• September 7, 2011 at 10:52 PM

        I disagree. I think that Superfly and The Wire are very much a product of the same concepts/issues of their own time, but at the same time are very connected. I think films like Superfly led the way and were eventually followed with “entertainment” like The Wire. I definitely wouldn’t put the two on the same level, but I think A led to B.

        • September 8, 2011 at 12:13 AM

          I’m not saying they aren’t products of the same issues, but products different production means. Clearly, the people involved with The Wire are all incredibly talented and have monetary backup to create the show (and what eventually turned into five seasons to develop its themes).

          Super Fly was born of people who had something to say, but neither the means or necessarily the talent. That’s why I think it’s hard to compare the two.

  5. Lisa
    September 7, 2011 at 10:44 AM

    You’re right, The Wire and Super Fly are two different movies with two different plots. However, for me, the language and some details connected to me. For example, the two guys who rob Priest in the beginning, one of them reminded me of Bubbles from The Wire, the drug CI. I literally went from watching episodes of TW to SF, so my brain was a little mushed.

    I would be interested in checking out some more blaxploitation films, mainly Shaft and the ones of Pam Grier. I kept confusing Super Fly for the likes of Shaft when I first started watching. Needless to say, I was confused.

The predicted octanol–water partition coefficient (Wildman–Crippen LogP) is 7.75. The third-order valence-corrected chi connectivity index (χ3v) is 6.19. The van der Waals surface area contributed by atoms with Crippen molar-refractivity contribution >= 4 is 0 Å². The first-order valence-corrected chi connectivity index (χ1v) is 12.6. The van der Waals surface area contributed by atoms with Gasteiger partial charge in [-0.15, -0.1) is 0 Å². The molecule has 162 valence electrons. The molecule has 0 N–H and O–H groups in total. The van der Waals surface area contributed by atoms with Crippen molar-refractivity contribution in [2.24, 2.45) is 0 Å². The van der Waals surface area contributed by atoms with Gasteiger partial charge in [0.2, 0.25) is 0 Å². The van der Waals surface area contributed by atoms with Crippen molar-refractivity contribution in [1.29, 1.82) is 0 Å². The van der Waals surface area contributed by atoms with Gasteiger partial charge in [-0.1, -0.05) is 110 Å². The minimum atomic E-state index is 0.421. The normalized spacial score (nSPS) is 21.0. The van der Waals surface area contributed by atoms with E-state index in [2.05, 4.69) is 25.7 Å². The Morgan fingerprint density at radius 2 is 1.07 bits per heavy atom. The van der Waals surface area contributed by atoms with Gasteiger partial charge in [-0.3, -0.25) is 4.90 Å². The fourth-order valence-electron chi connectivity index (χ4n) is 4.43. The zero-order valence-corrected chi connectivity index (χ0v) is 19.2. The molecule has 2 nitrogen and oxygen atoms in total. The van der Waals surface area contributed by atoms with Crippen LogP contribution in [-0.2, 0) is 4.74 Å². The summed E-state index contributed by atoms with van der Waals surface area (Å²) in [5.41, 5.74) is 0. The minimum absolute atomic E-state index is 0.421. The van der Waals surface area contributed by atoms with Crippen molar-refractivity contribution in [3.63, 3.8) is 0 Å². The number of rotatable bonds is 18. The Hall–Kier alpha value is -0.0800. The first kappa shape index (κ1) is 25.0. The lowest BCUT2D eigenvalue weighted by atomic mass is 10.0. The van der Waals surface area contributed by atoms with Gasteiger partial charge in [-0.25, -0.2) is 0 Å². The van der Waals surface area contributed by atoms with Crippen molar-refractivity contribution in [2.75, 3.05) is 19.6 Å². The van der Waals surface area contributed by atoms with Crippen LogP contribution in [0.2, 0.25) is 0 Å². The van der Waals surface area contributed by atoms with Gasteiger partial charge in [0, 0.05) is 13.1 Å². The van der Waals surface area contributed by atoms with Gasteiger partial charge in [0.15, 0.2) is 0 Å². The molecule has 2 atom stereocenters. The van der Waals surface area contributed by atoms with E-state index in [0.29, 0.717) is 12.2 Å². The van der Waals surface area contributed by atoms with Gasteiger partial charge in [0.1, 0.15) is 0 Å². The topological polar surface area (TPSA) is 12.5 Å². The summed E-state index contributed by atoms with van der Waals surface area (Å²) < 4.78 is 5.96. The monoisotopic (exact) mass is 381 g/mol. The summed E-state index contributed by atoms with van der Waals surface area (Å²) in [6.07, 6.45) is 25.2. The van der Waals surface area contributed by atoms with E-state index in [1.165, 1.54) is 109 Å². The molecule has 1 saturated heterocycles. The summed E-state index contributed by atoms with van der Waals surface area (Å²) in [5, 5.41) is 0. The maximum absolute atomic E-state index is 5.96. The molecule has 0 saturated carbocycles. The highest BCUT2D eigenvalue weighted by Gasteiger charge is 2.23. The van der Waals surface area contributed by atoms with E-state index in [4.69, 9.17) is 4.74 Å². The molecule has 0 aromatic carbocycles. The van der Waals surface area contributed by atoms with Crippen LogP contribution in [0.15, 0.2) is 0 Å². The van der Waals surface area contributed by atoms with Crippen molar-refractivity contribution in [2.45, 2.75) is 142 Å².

Ah, man…No love for the 80s? TG is the only soundtrack I have on vinyl, and was kidding about that. I think I am alone in my love of that movie and the cheese soundtrack. Brings back childhood memories.

    • September 7, 2011 at 11:43 AM

      You’re not alone. I’ve known far too many people in my life who love that movie and it’s soundtrack fot that to be the case.

      Pam Grier is in a bunch of good exploitation movies. I’ve only seen a couple, but Black Mama, White Mama was pretty awesome. As far as others go, you should probably check out Sweet Sweetback’s Baadasssss Song, too.

      I was watching an X-Files the other day where one use cell phones were a plot point and referred to them as “burners.” The language of The Wire sticks with you no matter how long it’s been since you watched it.

      • September 7, 2011 at 10:37 PM

        I have lost a LOT of respect for you hearing that you don’t love Top Gun.

      • Lisa
        September 8, 2011 at 12:24 PM

        Thanks for the recommendations, I’ll put them on my Q.